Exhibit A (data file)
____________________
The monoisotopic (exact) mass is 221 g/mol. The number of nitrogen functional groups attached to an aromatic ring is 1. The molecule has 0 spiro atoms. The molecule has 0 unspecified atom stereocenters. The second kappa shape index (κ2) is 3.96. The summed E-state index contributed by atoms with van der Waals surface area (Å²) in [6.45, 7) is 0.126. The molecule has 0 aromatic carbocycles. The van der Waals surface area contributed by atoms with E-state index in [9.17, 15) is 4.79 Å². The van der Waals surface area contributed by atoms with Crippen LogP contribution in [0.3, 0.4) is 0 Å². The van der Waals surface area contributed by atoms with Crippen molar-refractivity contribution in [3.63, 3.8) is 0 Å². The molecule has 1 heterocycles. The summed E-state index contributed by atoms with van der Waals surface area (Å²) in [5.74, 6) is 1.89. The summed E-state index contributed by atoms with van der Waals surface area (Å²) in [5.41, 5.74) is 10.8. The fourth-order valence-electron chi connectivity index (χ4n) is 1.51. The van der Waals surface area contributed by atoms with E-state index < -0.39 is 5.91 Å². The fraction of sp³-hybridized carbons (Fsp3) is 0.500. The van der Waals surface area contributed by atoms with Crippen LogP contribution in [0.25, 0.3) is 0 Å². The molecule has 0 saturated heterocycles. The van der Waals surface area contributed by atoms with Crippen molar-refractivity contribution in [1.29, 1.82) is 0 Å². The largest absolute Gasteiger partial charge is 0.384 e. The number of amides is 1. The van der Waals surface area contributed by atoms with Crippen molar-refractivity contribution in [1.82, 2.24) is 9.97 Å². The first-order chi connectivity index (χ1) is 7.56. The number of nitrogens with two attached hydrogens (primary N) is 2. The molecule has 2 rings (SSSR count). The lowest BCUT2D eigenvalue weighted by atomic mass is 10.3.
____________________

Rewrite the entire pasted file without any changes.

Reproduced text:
The monoisotopic (exact) mass is 221 g/mol. The number of nitrogen functional groups attached to an aromatic ring is 1. The molecule has 0 spiro atoms. The molecule has 0 unspecified atom stereocenters. The second kappa shape index (κ2) is 3.96. The summed E-state index contributed by atoms with van der Waals surface area (Å²) in [6.45, 7) is 0.126. The molecule has 0 aromatic carbocycles. The van der Waals surface area contributed by atoms with E-state index in [9.17, 15) is 4.79 Å². The van der Waals surface area contributed by atoms with Crippen LogP contribution in [0.3, 0.4) is 0 Å². The van der Waals surface area contributed by atoms with Crippen molar-refractivity contribution in [3.63, 3.8) is 0 Å². The molecule has 1 heterocycles. The summed E-state index contributed by atoms with van der Waals surface area (Å²) in [5.74, 6) is 1.89. The summed E-state index contributed by atoms with van der Waals surface area (Å²) in [5.41, 5.74) is 10.8. The fourth-order valence-electron chi connectivity index (χ4n) is 1.51. The van der Waals surface area contributed by atoms with E-state index < -0.39 is 5.91 Å². The fraction of sp³-hybridized carbons (Fsp3) is 0.500. The van der Waals surface area contributed by atoms with Crippen LogP contribution in [0.25, 0.3) is 0 Å². The molecule has 0 saturated heterocycles. The van der Waals surface area contributed by atoms with Crippen molar-refractivity contribution in [1.29, 1.82) is 0 Å². The largest absolute Gasteiger partial charge is 0.384 e. The number of amides is 1. The van der Waals surface area contributed by atoms with Crippen molar-refractivity contribution in [1.82, 2.24) is 9.97 Å². The first-order chi connectivity index (χ1) is 7.56. The number of nitrogens with two attached hydrogens (primary N) is 2. The molecule has 2 rings (SSSR count). The lowest BCUT2D eigenvalue weighted by atomic mass is 10.3.